he energy efficiency standards of the private rented sector have come under greater scrutiny over the past three years, with new regulations coming into force in April 2018. This means that no property can be let for a new tenancy if it is below an E EPC rating. This report builds upon our previous quarterly reports on the private rented sector and provides the opportunity for a deeper understanding of the issues facing private landlords, tenants and the wider sector. Key findings: Of those landlords with an F or G rated property, over 1-in-3 landlords reported that they could not afford to bring it up to at least an E rating. On average landlords reported that it would cost £5,789.76 to do so. On the basis of these findings, how tax relief is currently imposed on residential properties for improvements needs to be rethought. Tax relief for improvements should be applied against rental income, rather than at the sale of the property. The rapidly changing sector, economic uncertainty, and increasing regulation is taking its toll. The proportion of landlords that are planning to sell properties in the next 12 months has increased by four percentage points since Q3 2016 and now stands at 23%. We estimate that this could be 133,000 net loss of properties to rent over the next 12 months. A final concern is that a large proportion of the F and G rated properties were reported to be built before 1919. Whilst this is not an argument that because a home is old that it does not provide a safe, secure and affordable home, however, the question is, do the homes of the past offer what is needed for the homes of the future?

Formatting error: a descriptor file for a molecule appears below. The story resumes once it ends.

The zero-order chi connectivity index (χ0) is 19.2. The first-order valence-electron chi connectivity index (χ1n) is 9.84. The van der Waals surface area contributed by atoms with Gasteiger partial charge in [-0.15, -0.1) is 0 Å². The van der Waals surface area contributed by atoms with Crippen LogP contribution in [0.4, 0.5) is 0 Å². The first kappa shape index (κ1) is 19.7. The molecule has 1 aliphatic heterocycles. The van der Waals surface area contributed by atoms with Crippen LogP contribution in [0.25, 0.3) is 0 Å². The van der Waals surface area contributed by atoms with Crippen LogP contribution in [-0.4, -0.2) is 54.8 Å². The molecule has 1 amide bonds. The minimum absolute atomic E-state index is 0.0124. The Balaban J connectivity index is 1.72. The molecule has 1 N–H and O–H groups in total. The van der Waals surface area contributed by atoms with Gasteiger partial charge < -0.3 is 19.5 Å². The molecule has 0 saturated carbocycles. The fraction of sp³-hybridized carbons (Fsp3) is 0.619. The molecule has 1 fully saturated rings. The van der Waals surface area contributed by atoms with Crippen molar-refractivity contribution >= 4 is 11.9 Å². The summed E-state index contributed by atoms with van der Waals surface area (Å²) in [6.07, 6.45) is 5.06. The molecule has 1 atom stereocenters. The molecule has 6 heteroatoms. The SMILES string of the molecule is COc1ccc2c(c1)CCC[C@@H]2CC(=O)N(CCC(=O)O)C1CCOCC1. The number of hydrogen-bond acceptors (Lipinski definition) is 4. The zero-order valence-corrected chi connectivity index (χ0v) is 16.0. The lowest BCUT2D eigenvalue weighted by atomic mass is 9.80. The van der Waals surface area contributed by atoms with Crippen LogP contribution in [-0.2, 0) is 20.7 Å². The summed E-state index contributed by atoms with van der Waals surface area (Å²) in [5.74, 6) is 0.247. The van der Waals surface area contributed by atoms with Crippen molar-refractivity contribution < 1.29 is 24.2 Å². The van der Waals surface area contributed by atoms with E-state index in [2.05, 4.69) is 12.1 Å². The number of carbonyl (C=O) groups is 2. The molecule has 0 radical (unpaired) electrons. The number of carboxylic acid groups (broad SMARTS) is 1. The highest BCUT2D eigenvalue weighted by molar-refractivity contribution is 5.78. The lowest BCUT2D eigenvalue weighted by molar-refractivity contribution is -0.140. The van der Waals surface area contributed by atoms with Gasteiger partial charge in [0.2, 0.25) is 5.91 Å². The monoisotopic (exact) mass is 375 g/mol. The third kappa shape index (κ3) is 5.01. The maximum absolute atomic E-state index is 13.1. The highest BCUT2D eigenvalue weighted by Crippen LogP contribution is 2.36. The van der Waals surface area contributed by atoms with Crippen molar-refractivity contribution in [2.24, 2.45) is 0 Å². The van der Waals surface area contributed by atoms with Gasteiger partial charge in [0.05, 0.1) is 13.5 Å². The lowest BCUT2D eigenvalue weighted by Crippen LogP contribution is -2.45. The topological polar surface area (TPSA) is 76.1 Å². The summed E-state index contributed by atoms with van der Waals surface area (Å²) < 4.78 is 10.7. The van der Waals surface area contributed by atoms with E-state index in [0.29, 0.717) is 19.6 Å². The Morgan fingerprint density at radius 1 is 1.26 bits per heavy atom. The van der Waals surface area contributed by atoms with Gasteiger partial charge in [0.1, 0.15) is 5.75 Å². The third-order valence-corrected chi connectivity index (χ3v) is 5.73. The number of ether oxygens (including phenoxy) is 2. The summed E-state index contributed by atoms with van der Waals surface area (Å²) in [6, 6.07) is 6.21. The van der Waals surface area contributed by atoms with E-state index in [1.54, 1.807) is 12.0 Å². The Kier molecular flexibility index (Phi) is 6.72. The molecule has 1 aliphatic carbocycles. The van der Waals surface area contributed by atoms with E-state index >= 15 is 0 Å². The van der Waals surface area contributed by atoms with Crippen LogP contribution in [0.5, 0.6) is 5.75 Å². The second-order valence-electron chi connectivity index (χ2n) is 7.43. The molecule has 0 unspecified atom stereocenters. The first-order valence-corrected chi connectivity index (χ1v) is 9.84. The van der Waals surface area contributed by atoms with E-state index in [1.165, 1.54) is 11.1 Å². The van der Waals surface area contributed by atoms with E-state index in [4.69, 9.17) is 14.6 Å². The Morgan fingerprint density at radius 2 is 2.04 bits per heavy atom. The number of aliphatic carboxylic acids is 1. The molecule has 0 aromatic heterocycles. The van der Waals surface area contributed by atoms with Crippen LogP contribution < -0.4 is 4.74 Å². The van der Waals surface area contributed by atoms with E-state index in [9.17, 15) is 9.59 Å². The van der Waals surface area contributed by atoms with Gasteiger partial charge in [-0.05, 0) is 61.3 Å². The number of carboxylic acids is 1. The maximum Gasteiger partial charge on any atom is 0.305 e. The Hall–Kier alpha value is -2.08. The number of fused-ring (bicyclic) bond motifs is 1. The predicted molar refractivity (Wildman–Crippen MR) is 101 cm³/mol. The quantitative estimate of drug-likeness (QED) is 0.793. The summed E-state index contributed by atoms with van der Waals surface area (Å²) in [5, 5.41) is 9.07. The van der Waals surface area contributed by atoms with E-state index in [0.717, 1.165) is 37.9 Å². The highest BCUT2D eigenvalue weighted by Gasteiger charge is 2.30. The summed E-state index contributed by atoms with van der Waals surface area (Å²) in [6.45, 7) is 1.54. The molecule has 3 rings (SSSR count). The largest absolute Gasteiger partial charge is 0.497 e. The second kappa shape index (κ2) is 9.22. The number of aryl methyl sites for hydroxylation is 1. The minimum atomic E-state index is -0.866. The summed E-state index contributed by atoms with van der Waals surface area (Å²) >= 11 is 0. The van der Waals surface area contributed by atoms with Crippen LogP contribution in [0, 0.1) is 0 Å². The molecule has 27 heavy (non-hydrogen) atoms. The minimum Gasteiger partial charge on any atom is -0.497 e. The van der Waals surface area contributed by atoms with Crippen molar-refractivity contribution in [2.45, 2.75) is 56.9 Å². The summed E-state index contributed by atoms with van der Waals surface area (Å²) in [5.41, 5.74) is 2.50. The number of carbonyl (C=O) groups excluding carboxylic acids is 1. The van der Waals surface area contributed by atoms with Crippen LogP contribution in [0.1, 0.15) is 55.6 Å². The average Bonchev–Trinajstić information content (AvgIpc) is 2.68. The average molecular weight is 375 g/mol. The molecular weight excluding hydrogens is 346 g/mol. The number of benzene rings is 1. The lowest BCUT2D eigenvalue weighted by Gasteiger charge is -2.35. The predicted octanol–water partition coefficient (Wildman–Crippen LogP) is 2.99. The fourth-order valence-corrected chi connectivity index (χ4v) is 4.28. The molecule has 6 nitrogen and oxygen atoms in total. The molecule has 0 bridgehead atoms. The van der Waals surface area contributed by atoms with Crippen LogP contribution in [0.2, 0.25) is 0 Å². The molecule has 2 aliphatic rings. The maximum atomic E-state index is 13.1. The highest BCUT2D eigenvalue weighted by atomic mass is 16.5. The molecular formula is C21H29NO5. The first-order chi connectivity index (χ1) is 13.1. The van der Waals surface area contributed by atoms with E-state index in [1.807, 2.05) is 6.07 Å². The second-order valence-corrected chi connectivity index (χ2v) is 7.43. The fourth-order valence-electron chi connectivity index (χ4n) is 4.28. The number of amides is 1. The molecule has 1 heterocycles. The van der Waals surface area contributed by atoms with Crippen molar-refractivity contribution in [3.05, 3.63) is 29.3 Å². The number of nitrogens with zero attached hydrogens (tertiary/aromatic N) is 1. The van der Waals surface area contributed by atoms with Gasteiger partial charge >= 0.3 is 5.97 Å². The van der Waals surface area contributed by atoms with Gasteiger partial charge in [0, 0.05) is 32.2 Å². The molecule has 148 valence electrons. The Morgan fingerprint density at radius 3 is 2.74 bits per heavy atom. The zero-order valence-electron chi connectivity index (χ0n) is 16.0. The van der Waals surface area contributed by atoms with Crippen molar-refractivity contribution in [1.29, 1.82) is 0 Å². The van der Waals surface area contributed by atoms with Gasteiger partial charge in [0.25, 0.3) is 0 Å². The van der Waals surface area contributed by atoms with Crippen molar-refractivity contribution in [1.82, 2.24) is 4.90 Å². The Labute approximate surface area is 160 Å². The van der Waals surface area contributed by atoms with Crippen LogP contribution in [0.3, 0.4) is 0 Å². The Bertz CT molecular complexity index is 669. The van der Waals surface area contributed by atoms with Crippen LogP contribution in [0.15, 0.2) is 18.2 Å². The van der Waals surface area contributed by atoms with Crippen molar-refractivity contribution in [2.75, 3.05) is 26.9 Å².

|Place of Publication||Manchester, UK|
|Publisher||Residential Landlords Association|
|Publication status||Published - 29 Jun 2018|